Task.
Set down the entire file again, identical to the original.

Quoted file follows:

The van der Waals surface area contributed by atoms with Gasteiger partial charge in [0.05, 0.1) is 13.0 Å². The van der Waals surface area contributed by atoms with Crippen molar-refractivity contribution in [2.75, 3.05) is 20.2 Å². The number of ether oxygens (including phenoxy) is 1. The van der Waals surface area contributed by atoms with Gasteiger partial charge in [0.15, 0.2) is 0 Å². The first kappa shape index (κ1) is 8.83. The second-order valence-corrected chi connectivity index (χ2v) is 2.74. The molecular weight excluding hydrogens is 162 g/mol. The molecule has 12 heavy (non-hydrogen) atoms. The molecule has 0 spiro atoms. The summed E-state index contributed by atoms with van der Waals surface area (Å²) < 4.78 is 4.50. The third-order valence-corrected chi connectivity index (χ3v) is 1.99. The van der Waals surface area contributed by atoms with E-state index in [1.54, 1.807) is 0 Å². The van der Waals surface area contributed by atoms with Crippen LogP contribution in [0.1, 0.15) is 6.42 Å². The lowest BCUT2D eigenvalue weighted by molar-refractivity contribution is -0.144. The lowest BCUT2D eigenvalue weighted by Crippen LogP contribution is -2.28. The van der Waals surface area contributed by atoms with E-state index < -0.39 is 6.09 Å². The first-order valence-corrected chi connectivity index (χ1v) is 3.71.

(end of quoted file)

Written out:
The van der Waals surface area contributed by atoms with Gasteiger partial charge in [0.05, 0.1) is 13.0 Å². The van der Waals surface area contributed by atoms with Crippen molar-refractivity contribution in [2.75, 3.05) is 20.2 Å². The number of ether oxygens (including phenoxy) is 1. The van der Waals surface area contributed by atoms with Gasteiger partial charge in [0.15, 0.2) is 0 Å². The first kappa shape index (κ1) is 8.83. The second-order valence-corrected chi connectivity index (χ2v) is 2.74. The molecular weight excluding hydrogens is 162 g/mol. The molecule has 12 heavy (non-hydrogen) atoms. The molecule has 0 spiro atoms. The summed E-state index contributed by atoms with van der Waals surface area (Å²) < 4.78 is 4.50. The third-order valence-corrected chi connectivity index (χ3v) is 1.99. The van der Waals surface area contributed by atoms with E-state index in [1.54, 1.807) is 0 Å². The van der Waals surface area contributed by atoms with Crippen LogP contribution in [0.1, 0.15) is 6.42 Å². The lowest BCUT2D eigenvalue weighted by molar-refractivity contribution is -0.144. The lowest BCUT2D eigenvalue weighted by Crippen LogP contribution is -2.28. The van der Waals surface area contributed by atoms with E-state index < -0.39 is 6.09 Å². The first-order valence-corrected chi connectivity index (χ1v) is 3.71.